Snowshoeing in Kamikochi: A Field Report

Just as I was running out of things to say about Kamikochi in winter, my good friends Brian and Shuko invited me out for a day of snowshoeing in the now very quiet and snow-covered park.  Naturally, I jumped at the opportunity and picked up a pair of snowshoes for the journey.  Even though we were just planning a day trip, visiting Kamikochi in the off-season requires careful preparation and all the right gear. I hope to write more about my experiences in an upcoming article, but for now, I’ll just give you the basics along with some photographs of the wonderfully serene mountain environment in mid-winter.

Last Monday marked “Coming of Age Day” in Japan.  Being part of a three day weekend, it’s a time when you can generally expect to see huge crowds at ski resorts and other seasonal hot spots.  Kamikochi is the exception to this rule.  With the Kama Tunnel closed to traffic, the popular hiking destination goes silent as the influx of hikers slows to a trickle.  I myself had been planning a quiet day of cleaning up around the house, when I got a message from my friend, Matsumoto Backpackers co-owner, Brian O’Donovan.  He wanted to know if I owned snowshoes and whether I was interested in an off season visit to Kamikochi.

Well, I couldn’t very well say no to an opportunity like that, so I bit the bullet and bought a pair of mid-range snowshoes (nothing too fancy) for  my first winter foray into Kamikochi.  As it turned out, this was the only item I purchased new.  The ski wear I had used for years would suffice for cold weather gear and I had picked up other necessary items like gaiters and a headlamp over the past two years of hiking in the Japan Alps.

Our plan was to depart Matsumoto by car at around 8:30, then race the Takayama-bound bus from Matsumoto Station up to Sawando and throw down 円980 for a short ride to the mouth of the Kama Tunnel.  Having parked about 100m up the road from the Sawando foot onsen, however, we were approached by a taxi driver who assured us that we’d be better off going with him.  It turned out that the taxi fare, split three ways, was about the same as taking the bus, so we threw our gear in the trunk and and proceeded by cab.

It was about 10:15 when we entered the Kama Tunnel.  People often ask me how long it takes to traverse the tunnel on foot.  I can now say from experience that it takes about 15 minutes if you’re walking at a fairly brisk pace.  The terrain is bare concrete so you’ll be putting your snowshoes on on the other side.  More importantly, be sure to bring a headlamp.  Why?  Well, the Kama Tunnel is, for the most part, cold and dark as the grave.  There are electric lights in spots, but in most places, you can’t see your hand in front of your face.  By and by, we emerged into the light of a radiant sunny day:

As we had yet to encounter deep snow, we walked the first couple of kilometers without snowshoes.  The first landmark to come into view was Mount Yake, which I had last seen bedecked in autumn foliage last September.

A short time later, we were approaching Taisho Pond and a magnificent view of the surrounding mountains.

Though we had originally planned to have lunch at Kappa Bridge, our hunger got the better of us and we hunkered down for a leisurely midday meal in the Tashiro Marsh area.  In winter, no less than in summer, it’s important to make sure you bring all your rubbish with you after you finish up.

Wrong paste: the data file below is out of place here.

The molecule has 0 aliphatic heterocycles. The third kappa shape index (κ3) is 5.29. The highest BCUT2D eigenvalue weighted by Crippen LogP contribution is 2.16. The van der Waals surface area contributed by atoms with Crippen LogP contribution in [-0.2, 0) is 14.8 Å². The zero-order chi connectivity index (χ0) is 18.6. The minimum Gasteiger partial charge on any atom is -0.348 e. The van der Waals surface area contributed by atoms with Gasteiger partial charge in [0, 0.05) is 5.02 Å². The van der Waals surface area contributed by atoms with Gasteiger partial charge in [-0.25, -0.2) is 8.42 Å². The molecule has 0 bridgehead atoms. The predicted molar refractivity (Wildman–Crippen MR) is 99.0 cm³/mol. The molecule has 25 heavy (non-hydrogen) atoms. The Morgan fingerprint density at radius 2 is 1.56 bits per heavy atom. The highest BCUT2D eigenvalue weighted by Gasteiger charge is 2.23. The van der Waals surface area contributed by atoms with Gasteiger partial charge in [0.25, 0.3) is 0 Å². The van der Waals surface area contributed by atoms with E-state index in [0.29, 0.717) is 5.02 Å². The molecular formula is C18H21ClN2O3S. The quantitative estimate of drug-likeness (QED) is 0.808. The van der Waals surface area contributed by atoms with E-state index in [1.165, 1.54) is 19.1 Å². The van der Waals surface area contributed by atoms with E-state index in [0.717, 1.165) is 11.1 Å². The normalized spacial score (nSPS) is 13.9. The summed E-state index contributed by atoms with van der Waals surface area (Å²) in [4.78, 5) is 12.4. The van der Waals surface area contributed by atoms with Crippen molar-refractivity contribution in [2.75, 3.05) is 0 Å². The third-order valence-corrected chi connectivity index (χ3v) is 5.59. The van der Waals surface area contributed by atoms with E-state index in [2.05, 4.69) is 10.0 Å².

Pressing on toward our destination, we crossed the Azusa River at Tashiro Bridge.  Looking down on the frigid river below, I thought it had the bold silvery appearance of liquid mercury (see the photo at the top of this entry).  I was also struck by the panoramic view of Mount Roppyaku from the far side of the river:

 

We reached Kappa Bridge between 1:30 and 1:45, meaning that–not counting our one hour lunch break at Tashiro–it had taken us about two and a half hours to get from the Kama Tunnel entrance to our destination.  We took a few minutes to savour the ambiance, with Mount Myojin towering before us, before starting the race back to the tunnel before sundown.

Brian and I on Kappa Bridge (photo by Shuko)

Getting back to civilization proved fairly easy as the cabbie who had dropped us off had also given us a business card with the cab company’s number.  We called for a cab to meet us at the Nakanoyu stop in 15 minutes, which is how long we figured it would take us to go through the tunnel.

All in all, we had a great time amid the pristine setting of Kamikochi in winter.  It proved very educational to me as I was able to learn from two more experienced winter hikers in the course of a leisurely day hike.

As I have said many times in this blog, there are some basic rules that must be followed when visiting Kamikochi in the winter.  You can review those rules in detail here: http://www.kamikochi.org/blogs/186-safety-and-awarenes-are-key-as-winter-nears-its-peak.html

The bottom line here is to take responsibility for everything you do and most of all, for your own safety.  I learned first hand that, even on sunny days, things can turn uncomfortable in the blink of an eye, when the snow starts blowing or the sun disappears behind the clouds.  Prepare thoroughly and always be mindful of how dangerous winter in an alpine setting can be.

 

A big thanks to Brian and Shuko for inviting me to join them and helping to educate me in some of the specifics of winter hiking in the park.  If you like what you read here and would like to know about the subject in more detail, be sure to like this post on Facebook (https://www.facebook.com/kamikochi).  If there’s sufficient interest from our readers, I’ll be able to expand it into a full article here on the SHK homepage.

 

That’s all for now.  Keep warm and stay in touch this winter!